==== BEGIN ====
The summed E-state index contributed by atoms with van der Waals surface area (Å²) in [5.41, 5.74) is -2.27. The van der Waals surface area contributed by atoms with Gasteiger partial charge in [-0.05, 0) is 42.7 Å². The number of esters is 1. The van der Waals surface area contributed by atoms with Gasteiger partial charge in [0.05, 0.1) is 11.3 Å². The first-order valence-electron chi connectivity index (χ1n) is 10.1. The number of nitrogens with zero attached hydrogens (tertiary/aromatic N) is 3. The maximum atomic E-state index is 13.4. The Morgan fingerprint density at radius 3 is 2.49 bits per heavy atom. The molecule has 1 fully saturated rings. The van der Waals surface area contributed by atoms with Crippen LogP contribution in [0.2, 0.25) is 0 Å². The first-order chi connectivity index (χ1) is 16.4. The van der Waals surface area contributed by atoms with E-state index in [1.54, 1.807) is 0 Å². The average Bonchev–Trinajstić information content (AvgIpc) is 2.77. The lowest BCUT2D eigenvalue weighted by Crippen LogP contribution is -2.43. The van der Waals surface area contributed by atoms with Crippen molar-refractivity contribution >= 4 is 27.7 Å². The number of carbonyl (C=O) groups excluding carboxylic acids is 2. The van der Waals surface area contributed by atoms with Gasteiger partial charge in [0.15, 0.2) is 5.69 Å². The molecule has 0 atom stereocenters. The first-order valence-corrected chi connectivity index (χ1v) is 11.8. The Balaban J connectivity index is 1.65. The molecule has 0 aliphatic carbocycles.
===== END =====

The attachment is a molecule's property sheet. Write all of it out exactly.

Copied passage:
The summed E-state index contributed by atoms with van der Waals surface area (Å²) in [5.41, 5.74) is -2.27. The van der Waals surface area contributed by atoms with Gasteiger partial charge in [-0.05, 0) is 42.7 Å². The number of esters is 1. The van der Waals surface area contributed by atoms with Gasteiger partial charge in [0.05, 0.1) is 11.3 Å². The first-order valence-electron chi connectivity index (χ1n) is 10.1. The number of nitrogens with zero attached hydrogens (tertiary/aromatic N) is 3. The maximum atomic E-state index is 13.4. The Morgan fingerprint density at radius 3 is 2.49 bits per heavy atom. The molecule has 1 fully saturated rings. The van der Waals surface area contributed by atoms with Crippen LogP contribution in [0.2, 0.25) is 0 Å². The first-order chi connectivity index (χ1) is 16.4. The van der Waals surface area contributed by atoms with E-state index in [1.54, 1.807) is 0 Å². The average Bonchev–Trinajstić information content (AvgIpc) is 2.77. The lowest BCUT2D eigenvalue weighted by Crippen LogP contribution is -2.43. The van der Waals surface area contributed by atoms with Crippen molar-refractivity contribution >= 4 is 27.7 Å². The number of carbonyl (C=O) groups excluding carboxylic acids is 2. The van der Waals surface area contributed by atoms with Gasteiger partial charge in [0.15, 0.2) is 5.69 Å². The molecule has 0 atom stereocenters. The first-order valence-corrected chi connectivity index (χ1v) is 11.8. The Balaban J connectivity index is 1.65. The molecule has 0 aliphatic carbocycles.